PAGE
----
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The Achiever Newsletter

When the Going Gets Tough
Part 6

By Harry K. Jones

It's very easy to find yourself overwhelmed and frustrated with a simple glance at your newspaper or a sampling of the evening news. We're bombarded with news of terrorism, inflation, political unrest, Katrina, Iraq, Iran, Israel, Hezbollah, oil prices, trade deficit, al-Qaeda, education, unemployment, and apathy day in and day out.

We sometimes need to pause to realize that there have always been "tough times," and inspired individuals have always managed to cope and overcome obstacles. Reflecting on those people may inspire us to seek the same determination and inspiration to deal with our personal challenges. Please enjoy each of the following anecdotes and pass them on to others in that same spirit.

Marilyn Monroe

In 1944, Emmeline Snively, director of the Blue Book Modeling Agency, told modeling hopeful Norma Jean Baker, "You'd better learn secretarial work or else get married." She went on to become Marilyn Monroe.

Elvis Presley

In 1954, Jimmy Denny, manager of the Grand Ole Opry fired a singer after one performance. He told him, "You ain't goin' nowhere son. You ought to go back to drivin' a truck." He went on to become the most popular singer in America, named Elvis Presley.

Alexander Graham Bell

When Alexander Graham Bell invented the telephone in 1876, it did not ring off the hook with calls from potential backers. After making a demonstration call, President Rutherford Hayes said, "That's an amazing invention, but who would ever want to use one of them?"

Thomas Edison

When Thomas Edison invented the light bulb, he tried over 2,000 experiments before he got it to work. A young reporter asked him how it felt to fail so many times. He said, "I never failed once. I invented the light bulb. It just happened to be a 2,000-step process."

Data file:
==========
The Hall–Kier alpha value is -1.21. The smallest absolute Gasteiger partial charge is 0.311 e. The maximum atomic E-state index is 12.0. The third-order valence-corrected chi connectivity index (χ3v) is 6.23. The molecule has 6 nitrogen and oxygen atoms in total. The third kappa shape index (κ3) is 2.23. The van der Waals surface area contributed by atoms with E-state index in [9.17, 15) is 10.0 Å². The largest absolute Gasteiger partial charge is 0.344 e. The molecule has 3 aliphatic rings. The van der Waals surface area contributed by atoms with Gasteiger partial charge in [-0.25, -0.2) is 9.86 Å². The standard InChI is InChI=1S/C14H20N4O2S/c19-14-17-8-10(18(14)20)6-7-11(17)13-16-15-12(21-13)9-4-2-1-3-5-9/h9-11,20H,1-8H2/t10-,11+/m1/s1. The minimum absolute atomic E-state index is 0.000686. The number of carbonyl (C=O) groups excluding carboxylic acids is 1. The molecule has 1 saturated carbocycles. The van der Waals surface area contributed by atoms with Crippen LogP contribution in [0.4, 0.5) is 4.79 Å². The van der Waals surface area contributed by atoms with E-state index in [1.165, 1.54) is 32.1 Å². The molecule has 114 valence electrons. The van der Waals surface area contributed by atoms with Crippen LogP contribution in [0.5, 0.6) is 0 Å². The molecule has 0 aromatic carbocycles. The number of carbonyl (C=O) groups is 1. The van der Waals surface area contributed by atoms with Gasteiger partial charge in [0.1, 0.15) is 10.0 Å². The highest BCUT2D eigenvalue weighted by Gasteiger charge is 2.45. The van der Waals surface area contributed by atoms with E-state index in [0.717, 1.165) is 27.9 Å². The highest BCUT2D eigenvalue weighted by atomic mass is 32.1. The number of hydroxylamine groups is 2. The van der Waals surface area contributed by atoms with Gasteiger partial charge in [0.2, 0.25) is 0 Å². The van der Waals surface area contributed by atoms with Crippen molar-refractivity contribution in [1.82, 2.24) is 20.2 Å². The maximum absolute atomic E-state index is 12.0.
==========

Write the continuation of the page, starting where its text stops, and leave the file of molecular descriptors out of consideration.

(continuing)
Chester Carlson

In the 1940s, another young inventor named Chester Carlson took his idea to 20 corporations, including some of the biggest in the country. They all turned him down. In 1947 - after seven long years of rejections - he finally got a tiny company in Rochester, New York, the Haloid Company, to purchase the rights to his invention, an electrostatic paper-copying process. Haloid became the Xerox Corporation we know today.

Wilma Rudolph

Wilma Rudolph was the twentieth of 22 children. She was born prematurely, and her survival was doubtful. When she was 4 years old, she contracted double pneumonia and scarlet fever, which left her with a paralyzed left leg. At age 9, she removed the metal leg brace she had been dependent on and began to walk without it. By 13 she had developed rhythmic walk, which doctors said was a miracle. That same year she decided to become a runner. She entered a race and came in last. For the next few years every race she entered, she came in last. Everyone told her to quit, but she kept on running. One day she actually won a race. And then another. From then on she won every race she entered. Eventually this little girl, who was told she would never walk again, went on to win three Olympic gold medals.

H. Ross Perot

H. Ross Perot, a proud Texan, graduated from the U.S. Naval Academy in 1953. After serving his tour of duty, he became a salesperson for IBM . Wanting his own business, he borrowed money from his father-in-law to establish Electronic Data Systems (EDS) in Dallas in 1962. The company, employing 70,000 people, made Perot a multimillionaire, then a billionaire when he took the company public in 1968.

He began a crusade to lobby for the release of American POWs in Vietnam in 1969. In 1979, two EDS employees were taken hostage by the Iranian government. When U.S. government efforts to rescue the employees slowed to a crawl due to "red tape" and politics, Perot financed and arranged for a commando raid of EDS employees led by retired Green Beret Colonel Arthur "Bull" Simons. Perot himself went to Iran and entered the prison where his men were held. Ken Follett wrote a best selling novel, On Wings of Eagles, about the rescue. An NBC TV miniseries was later made from the book.